So last night after putting my son to bed, I checked in on the Rays / Red Sox game. it was the top of the 3rd inning and it was 5-0 Rays. Now, I'm not a HUGE fan of either team, but I would have to call myself a Red Sox fan - their probably my favorite American League team. So I watched for a bit, then when down to check the computer for new emails, etc..
When I came back to the television, it was the top of the 7th, and Manny Delcarmen had just walked two Rays. Sensing the game slipping away, Red Sox manager Terry (Tito) Francona brought in his closer, Jonathan Papelbon. Paps gave up a double off The Monstah and it was 7-0 Rays. He got out of the inning, and the Fenway faitfhful started to leave.
I've been to Fenway. It's the very best place you could ever imagine for watching a baseball game, for enjoying baseball. I couldn't believe people were leaving. I'll grant you, the Sox have played poorly the past 2 1/2 games. But this team came back down 3-0 in the ALCS to the Yankees in 2004 and down 3-1 in the ALCS to the Indians and 2007. But there they were, some of them, enough to have it matter, leaving.
So what happened?
The Sox scored 4 in the 7th, 3 in the 8th to tie and 1 in the 9th to win 8-7. I literally couldn't bring myself to get off the couch, not even between innings. David "Big Papi" Ortiz hit a 3-run homer in the 7th, and from that point on I knew I was watching something special, something memorable. In my minds eye, I saw that pitch travel that exact same path - down and in - and Papi just turn on it. They have been pitching him inside all series, but up where couldn't get anything on it. No, the pitch HAD to be down for him to have a chance. And then it happened. I couldn't believe it. I watched the top of 8th, watched Papelbon not have his best fastball, and it was the most nerve wracking 8 minutes I've had in a long time. But he shut them down, and the comeback was on.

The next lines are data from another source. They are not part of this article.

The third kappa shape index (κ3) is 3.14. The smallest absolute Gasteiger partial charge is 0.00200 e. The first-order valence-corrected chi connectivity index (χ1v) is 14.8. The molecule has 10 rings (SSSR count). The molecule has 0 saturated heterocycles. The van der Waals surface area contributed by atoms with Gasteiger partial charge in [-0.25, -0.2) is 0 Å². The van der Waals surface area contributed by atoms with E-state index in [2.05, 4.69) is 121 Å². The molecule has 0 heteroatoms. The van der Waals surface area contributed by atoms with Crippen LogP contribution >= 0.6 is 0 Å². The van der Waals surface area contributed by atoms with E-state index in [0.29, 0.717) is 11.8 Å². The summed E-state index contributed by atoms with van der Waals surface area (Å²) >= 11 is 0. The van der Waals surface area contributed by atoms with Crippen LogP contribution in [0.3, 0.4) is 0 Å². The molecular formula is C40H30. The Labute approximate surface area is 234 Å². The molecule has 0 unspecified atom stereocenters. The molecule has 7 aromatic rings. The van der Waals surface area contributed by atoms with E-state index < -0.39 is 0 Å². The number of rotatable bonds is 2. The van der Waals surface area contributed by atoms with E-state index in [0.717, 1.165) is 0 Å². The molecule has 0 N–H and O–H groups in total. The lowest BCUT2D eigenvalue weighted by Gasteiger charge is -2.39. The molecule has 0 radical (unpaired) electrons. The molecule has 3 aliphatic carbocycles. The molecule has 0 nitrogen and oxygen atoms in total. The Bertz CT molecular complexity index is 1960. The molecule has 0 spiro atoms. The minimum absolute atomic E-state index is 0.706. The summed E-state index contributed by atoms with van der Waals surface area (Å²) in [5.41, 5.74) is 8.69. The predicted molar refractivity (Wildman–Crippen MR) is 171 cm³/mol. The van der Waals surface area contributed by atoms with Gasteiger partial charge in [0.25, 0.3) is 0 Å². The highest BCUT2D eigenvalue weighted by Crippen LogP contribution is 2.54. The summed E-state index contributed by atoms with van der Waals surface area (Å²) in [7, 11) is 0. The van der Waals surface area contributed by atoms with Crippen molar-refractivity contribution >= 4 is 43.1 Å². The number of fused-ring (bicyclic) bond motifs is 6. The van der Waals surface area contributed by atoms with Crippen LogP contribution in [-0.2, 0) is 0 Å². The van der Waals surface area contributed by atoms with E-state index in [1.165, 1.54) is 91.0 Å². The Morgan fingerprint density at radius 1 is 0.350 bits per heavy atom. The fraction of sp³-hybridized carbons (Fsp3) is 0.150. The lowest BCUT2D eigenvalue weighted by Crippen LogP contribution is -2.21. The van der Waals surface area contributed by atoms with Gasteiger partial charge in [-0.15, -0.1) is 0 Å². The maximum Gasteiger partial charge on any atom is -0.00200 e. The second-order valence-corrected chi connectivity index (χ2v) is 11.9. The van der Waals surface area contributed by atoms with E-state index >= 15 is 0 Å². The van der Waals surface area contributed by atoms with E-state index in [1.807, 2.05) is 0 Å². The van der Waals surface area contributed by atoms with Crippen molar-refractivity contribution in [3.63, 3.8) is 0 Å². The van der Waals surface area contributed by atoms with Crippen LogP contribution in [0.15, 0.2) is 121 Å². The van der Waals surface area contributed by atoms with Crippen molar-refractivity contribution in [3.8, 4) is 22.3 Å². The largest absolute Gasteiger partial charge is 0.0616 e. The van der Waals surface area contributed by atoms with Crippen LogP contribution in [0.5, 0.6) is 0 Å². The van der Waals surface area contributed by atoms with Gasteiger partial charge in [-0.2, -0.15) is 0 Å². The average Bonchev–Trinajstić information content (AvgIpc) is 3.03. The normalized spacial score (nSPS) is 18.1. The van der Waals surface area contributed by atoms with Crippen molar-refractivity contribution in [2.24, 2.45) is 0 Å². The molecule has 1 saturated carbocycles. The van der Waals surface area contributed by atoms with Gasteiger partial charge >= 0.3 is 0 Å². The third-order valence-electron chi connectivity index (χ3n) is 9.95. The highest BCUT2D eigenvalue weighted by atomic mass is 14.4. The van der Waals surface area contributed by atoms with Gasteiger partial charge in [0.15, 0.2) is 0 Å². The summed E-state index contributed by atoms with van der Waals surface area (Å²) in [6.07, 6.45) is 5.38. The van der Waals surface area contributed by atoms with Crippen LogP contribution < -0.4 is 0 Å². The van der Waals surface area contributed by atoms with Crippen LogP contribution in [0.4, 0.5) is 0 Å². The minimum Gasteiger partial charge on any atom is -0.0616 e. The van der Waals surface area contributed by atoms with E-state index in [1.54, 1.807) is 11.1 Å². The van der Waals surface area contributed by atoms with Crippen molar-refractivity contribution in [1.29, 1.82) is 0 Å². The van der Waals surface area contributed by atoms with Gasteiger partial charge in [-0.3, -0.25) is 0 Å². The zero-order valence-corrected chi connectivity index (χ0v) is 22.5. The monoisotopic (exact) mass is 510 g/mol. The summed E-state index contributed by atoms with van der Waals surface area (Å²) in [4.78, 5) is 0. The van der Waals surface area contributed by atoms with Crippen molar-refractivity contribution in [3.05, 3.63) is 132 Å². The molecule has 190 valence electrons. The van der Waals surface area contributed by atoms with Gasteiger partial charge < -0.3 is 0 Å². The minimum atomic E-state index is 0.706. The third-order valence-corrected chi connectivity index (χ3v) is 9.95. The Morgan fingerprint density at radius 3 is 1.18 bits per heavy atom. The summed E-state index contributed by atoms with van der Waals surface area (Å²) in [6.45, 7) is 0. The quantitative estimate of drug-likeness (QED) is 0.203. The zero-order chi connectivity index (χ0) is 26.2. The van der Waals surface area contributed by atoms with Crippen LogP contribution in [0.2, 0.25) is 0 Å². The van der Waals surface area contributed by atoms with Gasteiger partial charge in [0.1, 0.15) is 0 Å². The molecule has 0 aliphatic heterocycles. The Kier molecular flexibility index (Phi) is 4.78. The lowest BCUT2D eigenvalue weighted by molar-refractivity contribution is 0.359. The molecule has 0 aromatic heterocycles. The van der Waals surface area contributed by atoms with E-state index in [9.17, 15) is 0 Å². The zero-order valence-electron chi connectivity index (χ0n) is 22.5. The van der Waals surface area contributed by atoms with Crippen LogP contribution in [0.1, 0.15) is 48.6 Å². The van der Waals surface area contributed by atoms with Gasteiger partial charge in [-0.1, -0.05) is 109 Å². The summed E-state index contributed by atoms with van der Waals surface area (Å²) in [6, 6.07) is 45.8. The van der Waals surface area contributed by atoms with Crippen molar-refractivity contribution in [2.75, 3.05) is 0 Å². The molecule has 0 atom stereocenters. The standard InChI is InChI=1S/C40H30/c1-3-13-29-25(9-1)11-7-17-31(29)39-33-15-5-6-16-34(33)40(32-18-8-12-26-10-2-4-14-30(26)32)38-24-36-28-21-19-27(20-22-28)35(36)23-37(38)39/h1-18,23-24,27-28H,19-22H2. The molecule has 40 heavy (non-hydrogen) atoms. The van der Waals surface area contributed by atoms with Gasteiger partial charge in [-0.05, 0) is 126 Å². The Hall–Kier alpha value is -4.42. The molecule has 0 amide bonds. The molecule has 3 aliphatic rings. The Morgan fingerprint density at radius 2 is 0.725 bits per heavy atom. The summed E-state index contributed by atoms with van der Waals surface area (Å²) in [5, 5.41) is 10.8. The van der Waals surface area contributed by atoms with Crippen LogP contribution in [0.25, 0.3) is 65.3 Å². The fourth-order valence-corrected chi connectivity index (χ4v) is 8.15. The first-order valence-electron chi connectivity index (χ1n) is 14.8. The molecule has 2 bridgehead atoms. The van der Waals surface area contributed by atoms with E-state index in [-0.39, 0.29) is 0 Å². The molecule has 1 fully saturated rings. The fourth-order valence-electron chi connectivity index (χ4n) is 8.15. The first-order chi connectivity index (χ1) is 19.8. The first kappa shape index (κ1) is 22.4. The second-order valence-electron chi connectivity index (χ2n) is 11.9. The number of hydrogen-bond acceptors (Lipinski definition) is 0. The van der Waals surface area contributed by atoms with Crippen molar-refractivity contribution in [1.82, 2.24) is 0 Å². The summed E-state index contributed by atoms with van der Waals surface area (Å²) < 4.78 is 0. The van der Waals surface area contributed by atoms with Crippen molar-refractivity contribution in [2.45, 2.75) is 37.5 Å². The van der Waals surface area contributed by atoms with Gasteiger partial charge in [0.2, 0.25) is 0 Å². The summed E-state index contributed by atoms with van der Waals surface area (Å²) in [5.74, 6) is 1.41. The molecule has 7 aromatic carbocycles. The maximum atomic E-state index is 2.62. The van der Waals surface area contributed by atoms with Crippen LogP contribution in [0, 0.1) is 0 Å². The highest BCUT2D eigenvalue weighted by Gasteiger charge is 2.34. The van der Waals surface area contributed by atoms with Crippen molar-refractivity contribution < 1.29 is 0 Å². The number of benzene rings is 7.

The lesson here? Unless you've got a 4-year old (like I do) you don't leave early. EVER. And if you have a 4-year old, don't bring him to a playoff game - it ended after midnight ET.
Baseball has been called a slow game, lots of standing around staring at dirt and grass. Ok, won't argue that. But in October, in the playoffs, that slow pace can allow drama to build, intrigue to develop, and heroes to rise from being down 7-0 with 2 outs in the 7th inning.